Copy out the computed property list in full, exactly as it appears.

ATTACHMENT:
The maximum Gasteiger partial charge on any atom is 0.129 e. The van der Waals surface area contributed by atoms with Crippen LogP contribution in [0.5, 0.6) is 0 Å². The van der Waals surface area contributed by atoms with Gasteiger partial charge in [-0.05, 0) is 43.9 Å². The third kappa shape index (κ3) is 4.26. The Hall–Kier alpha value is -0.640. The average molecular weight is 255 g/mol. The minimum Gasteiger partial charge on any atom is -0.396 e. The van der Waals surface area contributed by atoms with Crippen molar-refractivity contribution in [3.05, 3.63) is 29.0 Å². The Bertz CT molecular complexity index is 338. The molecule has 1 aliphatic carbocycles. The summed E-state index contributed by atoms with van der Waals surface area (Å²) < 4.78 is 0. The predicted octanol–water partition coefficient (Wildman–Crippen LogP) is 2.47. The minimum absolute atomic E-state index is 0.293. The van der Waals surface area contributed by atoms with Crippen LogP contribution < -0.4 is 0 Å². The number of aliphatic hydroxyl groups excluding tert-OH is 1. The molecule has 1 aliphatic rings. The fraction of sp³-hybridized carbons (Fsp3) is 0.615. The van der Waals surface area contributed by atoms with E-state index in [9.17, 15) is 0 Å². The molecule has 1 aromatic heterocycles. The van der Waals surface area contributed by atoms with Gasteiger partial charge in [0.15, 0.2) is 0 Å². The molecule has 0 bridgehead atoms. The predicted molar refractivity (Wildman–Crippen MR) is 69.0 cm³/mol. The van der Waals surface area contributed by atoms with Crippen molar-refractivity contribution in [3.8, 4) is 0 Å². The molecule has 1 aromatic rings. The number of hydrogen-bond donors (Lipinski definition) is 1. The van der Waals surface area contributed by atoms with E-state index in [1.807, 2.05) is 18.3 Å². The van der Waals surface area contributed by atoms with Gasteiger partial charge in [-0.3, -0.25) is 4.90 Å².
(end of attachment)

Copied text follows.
The maximum Gasteiger partial charge on any atom is 0.129 e. The van der Waals surface area contributed by atoms with Crippen LogP contribution in [0.5, 0.6) is 0 Å². The van der Waals surface area contributed by atoms with Gasteiger partial charge in [-0.05, 0) is 43.9 Å². The third kappa shape index (κ3) is 4.26. The Hall–Kier alpha value is -0.640. The average molecular weight is 255 g/mol. The minimum Gasteiger partial charge on any atom is -0.396 e. The van der Waals surface area contributed by atoms with Crippen molar-refractivity contribution in [3.05, 3.63) is 29.0 Å². The Bertz CT molecular complexity index is 338. The molecule has 1 aliphatic carbocycles. The summed E-state index contributed by atoms with van der Waals surface area (Å²) < 4.78 is 0. The predicted octanol–water partition coefficient (Wildman–Crippen LogP) is 2.47. The minimum absolute atomic E-state index is 0.293. The van der Waals surface area contributed by atoms with Crippen LogP contribution < -0.4 is 0 Å². The number of aliphatic hydroxyl groups excluding tert-OH is 1. The molecule has 1 aliphatic rings. The fraction of sp³-hybridized carbons (Fsp3) is 0.615. The van der Waals surface area contributed by atoms with E-state index in [9.17, 15) is 0 Å². The molecule has 1 aromatic heterocycles. The van der Waals surface area contributed by atoms with Gasteiger partial charge in [0.15, 0.2) is 0 Å². The molecule has 0 bridgehead atoms. The predicted molar refractivity (Wildman–Crippen MR) is 69.0 cm³/mol. The van der Waals surface area contributed by atoms with Crippen molar-refractivity contribution in [3.8, 4) is 0 Å². The molecule has 1 aromatic rings. The number of hydrogen-bond donors (Lipinski definition) is 1. The van der Waals surface area contributed by atoms with E-state index in [1.807, 2.05) is 18.3 Å². The van der Waals surface area contributed by atoms with Gasteiger partial charge in [-0.3, -0.25) is 4.90 Å².